That puts Kelenic just on the periphery of Top 5 range and with college bats attracting the most pre-draft helium, he stands as the only realistic prep bat to have a shot at going that early.
Whether the White Sox pass on a college bat for him is another story. The White Sox scouting brain trust is already familiar with Kelenic as he actually played for their Area Code team.
Nick Hostetler has hammered home the point about filling in the lower levels of the minors to start to add some insulation to a critical mass about to graduate its first few waves of prospects. Going college-heavy in recent drafts means Chicago is starting to see a logjam, particularly in the outfield at some of its affiliates. Kelenic would immediately become Chicago's most interesting teenage bat and likely start in Rookie Ball and then Low-A, away from where the bulk of the system's current premier talent lies.
But drafting solely on the grounds of fitting a player into the overall farm puzzle is never a sound strategy, so if Chicago takes Kelenic it's because they buy the tools and make-up to the point that his ceiling looks more interesting than a safer play like Nick Madrigal or Alec Bohm. There's certainly an argument that Kelenic is more athletic and well rounded than those two - although with a little more risk.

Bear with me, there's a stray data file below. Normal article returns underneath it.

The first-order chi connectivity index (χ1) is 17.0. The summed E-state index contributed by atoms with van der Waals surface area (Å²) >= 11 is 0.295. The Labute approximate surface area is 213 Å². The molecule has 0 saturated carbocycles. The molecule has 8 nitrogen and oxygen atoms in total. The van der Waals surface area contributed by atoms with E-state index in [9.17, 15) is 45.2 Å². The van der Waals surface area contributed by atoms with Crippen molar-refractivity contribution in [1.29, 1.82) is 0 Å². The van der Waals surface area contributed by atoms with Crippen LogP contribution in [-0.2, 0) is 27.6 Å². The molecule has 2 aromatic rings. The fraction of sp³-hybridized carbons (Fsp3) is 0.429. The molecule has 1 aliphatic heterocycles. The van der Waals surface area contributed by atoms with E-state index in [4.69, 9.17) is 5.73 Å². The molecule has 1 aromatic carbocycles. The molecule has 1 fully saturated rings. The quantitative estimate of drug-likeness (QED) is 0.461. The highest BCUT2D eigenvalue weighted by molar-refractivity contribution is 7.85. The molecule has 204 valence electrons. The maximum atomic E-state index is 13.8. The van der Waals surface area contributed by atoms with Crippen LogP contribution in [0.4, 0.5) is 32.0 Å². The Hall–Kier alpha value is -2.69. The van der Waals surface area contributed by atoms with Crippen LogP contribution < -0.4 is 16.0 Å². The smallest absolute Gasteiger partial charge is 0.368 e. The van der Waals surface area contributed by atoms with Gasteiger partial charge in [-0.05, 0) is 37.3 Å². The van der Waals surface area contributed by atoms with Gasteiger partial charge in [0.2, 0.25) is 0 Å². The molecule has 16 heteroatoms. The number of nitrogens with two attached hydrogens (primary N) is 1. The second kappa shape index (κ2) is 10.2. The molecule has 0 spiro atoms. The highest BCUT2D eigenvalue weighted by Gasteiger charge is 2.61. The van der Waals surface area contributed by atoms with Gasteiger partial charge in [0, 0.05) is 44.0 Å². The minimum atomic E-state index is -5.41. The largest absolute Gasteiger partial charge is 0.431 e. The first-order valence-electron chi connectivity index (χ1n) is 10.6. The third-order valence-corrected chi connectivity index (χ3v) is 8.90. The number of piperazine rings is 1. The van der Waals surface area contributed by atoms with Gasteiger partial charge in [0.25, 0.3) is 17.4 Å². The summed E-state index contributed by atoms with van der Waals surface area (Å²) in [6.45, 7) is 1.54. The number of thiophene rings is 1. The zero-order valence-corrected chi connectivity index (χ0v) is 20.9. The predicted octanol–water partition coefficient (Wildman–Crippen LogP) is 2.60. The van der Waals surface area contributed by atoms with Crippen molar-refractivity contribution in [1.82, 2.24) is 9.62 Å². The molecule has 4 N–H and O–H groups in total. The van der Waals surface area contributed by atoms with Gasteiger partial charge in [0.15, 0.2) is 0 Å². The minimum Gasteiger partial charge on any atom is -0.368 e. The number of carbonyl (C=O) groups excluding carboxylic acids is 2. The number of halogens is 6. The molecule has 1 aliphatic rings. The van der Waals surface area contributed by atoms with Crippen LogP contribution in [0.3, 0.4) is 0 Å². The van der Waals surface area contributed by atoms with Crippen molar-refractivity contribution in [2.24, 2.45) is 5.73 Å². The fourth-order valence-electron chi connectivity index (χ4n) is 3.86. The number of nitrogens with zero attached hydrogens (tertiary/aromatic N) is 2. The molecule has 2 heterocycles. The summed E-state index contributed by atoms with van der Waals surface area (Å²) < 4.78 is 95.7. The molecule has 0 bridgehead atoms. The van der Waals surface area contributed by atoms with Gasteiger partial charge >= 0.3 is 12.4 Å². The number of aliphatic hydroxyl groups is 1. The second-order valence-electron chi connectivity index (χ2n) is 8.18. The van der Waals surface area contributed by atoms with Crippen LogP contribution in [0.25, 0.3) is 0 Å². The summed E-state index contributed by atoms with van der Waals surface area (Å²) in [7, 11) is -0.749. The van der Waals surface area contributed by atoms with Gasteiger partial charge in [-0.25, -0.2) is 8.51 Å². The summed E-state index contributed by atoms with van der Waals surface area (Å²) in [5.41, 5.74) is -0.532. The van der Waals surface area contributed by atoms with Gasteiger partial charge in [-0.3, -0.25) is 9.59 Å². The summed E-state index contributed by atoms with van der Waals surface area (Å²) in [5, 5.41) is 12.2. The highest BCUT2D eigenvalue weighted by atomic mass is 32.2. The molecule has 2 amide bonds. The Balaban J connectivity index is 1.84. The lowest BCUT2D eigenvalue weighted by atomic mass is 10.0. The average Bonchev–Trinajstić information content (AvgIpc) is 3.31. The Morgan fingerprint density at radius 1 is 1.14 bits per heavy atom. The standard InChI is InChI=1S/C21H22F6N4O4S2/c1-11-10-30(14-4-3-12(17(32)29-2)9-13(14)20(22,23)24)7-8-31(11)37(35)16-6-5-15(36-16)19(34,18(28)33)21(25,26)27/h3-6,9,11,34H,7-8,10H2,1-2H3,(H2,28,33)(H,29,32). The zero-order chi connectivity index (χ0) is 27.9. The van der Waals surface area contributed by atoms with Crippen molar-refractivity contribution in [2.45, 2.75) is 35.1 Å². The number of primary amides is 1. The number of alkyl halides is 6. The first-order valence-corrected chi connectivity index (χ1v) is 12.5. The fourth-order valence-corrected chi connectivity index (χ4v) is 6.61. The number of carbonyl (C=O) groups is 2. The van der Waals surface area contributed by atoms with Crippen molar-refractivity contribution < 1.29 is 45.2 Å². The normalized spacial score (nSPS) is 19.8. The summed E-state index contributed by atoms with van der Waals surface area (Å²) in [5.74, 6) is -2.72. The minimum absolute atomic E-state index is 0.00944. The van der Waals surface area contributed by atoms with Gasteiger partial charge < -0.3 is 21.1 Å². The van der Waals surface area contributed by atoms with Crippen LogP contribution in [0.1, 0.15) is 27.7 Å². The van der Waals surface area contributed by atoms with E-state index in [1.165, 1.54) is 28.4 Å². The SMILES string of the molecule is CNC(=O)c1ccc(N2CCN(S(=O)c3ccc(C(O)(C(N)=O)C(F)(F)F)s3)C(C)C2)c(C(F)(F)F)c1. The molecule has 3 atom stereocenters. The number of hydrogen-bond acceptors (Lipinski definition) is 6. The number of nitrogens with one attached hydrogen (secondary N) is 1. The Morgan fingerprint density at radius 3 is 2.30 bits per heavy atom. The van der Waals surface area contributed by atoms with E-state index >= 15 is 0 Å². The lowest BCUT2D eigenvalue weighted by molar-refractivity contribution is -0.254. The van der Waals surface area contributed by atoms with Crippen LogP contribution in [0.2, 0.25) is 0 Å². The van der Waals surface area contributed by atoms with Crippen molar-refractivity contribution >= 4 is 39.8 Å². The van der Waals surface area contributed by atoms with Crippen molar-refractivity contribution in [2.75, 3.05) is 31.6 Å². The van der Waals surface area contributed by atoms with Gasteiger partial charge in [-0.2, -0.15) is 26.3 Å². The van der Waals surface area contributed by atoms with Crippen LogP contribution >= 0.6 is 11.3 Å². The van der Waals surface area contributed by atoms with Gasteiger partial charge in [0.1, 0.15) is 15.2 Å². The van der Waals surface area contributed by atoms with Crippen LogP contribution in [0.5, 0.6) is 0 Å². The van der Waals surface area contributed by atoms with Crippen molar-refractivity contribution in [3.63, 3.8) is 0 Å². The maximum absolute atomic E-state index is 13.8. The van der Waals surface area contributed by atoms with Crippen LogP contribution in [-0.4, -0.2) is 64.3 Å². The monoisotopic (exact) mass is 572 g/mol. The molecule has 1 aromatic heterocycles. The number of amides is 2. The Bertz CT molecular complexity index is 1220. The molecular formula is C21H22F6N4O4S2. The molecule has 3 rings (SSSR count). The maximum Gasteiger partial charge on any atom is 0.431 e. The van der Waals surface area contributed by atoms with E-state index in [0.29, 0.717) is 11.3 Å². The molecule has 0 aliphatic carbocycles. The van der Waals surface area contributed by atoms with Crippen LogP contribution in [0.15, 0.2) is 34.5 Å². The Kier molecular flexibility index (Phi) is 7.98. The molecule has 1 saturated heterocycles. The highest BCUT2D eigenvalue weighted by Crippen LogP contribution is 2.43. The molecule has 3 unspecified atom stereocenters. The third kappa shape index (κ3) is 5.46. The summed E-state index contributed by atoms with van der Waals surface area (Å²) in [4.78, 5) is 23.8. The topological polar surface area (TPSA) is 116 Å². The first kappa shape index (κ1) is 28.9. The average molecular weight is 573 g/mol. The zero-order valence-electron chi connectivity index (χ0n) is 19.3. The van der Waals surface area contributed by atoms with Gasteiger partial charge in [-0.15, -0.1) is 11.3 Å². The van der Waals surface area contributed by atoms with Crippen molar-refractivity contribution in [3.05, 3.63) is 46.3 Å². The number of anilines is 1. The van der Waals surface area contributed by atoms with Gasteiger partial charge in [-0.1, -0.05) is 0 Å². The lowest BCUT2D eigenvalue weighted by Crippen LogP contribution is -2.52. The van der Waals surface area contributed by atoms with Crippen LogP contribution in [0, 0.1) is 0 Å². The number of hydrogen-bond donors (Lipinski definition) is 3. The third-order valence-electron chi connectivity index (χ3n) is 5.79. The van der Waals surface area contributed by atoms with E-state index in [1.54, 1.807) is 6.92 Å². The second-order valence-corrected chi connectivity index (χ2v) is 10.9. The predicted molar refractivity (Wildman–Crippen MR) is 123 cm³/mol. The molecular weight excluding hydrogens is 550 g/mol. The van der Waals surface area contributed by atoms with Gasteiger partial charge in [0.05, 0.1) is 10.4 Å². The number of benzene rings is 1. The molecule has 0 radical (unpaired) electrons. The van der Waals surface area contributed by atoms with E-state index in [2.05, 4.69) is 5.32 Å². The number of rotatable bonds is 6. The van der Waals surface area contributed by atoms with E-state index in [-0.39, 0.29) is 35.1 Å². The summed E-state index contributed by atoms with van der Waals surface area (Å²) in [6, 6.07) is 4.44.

Most mock drafts don't see the fit though.
MLB's Jim Callis has Kelenic falling to the Blue Jays at 12, with Chicago taking a college arm in Brady Singer. However, Callis does list Kelenic as on Chicago's radar along with the likes of Madrigal and Swaggerty. Baseball America has the White Sox all over college bats and taking the cream of the crop from a hit-tool standpoint in Nick Madrigal with Kelenic falling to the Pirates at number ten.